"If you want to help students in urban Chicago, I suggest you become a gang or pregnancy prevention counselor instead of a teacher or researcher."

From: "tina cooper" (coopertina@hotmail.com)
To: rgeib@rjgeib.com
Subject: that web site
Date: Mon, 05 Apr 1999 11:19:08 PDT

Thank you for several hours of fascination...i began simply looking for a fellow urban teacher disillusioned with the process and ended up with a deluge of philosophical insight..not all of which i agreed with, but all stated clearly and unapologetically...my congratulations to you. I'd like your opinion on something, and will give you a bit of background information first. I graduated from college last may with a bachelor's degree in history; i had been in the teacher training program for three years but after an incredibly depressing andn difficult 10 weeks as a student teacher in a public high school, was convinced that i could never go into teaching in that environment as a career. However, i was stil convinced i wanted to be somehow involved in improving urban schools, and spent the next year mulling over my options and completing a thesis on the NYC teachers' strike of 1968. I found the process far more fulfilling than my classroom teaching experience, and currently am planning on attending the university of chicago in the fall on a fellowship for research in the history of urban education. The program involves constant communication and cooperation with the schools and communities of south chicago, and seems to be an ideal fit between my desire to participate in the daily life of urban schools and the stresses of actually being a teacher in them. The problem i'd like your opinion on has developed in the past few months, during which i've returned to the district as a substitute teacher and have been given five classes as a permanent sub for a teacher who's been out for the entire year. It's an awful situation, and my lack of classroom management skills and inexperience with planning lessons has resulted in such stress that my health has been affected. The experience has been the worst of my life, and i've already decided to leave the permanent position at the end of this marking period and go back to regular subbing for the remainder of the school year. The question i'm struggling with now, and which you pointedly refer to on your page, is how my future career within those hated "schools of education" can be structured in a way that will have real impact on schools like the ones we've both taught at. you seem to be an admirer of history as a guide to the future; what do you see in education's past that can be used to begin to solve some of the problems of today's schools? I hope for both of our sakes that the answer isn't "nothing", and given your penchant for thoughtful and thorough answers to readers' questions, i doubt it will be. However, please feel free to take your time with the answer, as i won't really get the chance to apply it until september. in the meantime, enjoy your current teaching position and please remain a beacon in the web wilderness...and thanks for your time.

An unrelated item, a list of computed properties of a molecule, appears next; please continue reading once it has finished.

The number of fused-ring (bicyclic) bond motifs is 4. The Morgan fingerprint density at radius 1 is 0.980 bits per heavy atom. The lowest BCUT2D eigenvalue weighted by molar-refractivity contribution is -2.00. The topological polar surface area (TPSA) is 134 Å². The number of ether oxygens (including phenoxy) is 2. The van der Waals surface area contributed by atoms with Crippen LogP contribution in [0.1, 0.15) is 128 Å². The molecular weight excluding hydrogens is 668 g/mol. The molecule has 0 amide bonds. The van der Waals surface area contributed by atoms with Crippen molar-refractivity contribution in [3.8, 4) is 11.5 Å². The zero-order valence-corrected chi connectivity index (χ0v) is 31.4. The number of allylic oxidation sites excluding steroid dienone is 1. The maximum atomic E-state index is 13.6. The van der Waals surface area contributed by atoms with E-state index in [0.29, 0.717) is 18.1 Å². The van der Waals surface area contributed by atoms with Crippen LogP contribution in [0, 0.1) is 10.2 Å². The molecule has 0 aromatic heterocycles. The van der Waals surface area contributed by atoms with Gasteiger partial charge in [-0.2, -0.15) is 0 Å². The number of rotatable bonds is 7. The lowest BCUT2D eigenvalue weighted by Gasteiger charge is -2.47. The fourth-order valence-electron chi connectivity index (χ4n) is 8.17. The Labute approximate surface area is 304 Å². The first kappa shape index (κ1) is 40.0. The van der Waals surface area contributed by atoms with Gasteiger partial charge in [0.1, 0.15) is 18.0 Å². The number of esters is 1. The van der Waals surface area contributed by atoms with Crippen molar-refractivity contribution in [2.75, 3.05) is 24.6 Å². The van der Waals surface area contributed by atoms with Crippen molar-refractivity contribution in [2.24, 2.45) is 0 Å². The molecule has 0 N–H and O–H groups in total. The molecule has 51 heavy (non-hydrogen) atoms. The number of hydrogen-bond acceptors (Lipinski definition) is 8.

tina cooper
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      Dear Tina,

      I no longer work for the Los Angeles Unified School District. In the best move I ever able in my career, I took another job in a college prep school in Bel Air. It took some adjusting, but I now am able to teach. In fact, I had to completely re-learn how to teach students who actually wanted to learn -- it was like a completely different job! In contrast to where I was three years ago, I am very satisfied in my work today.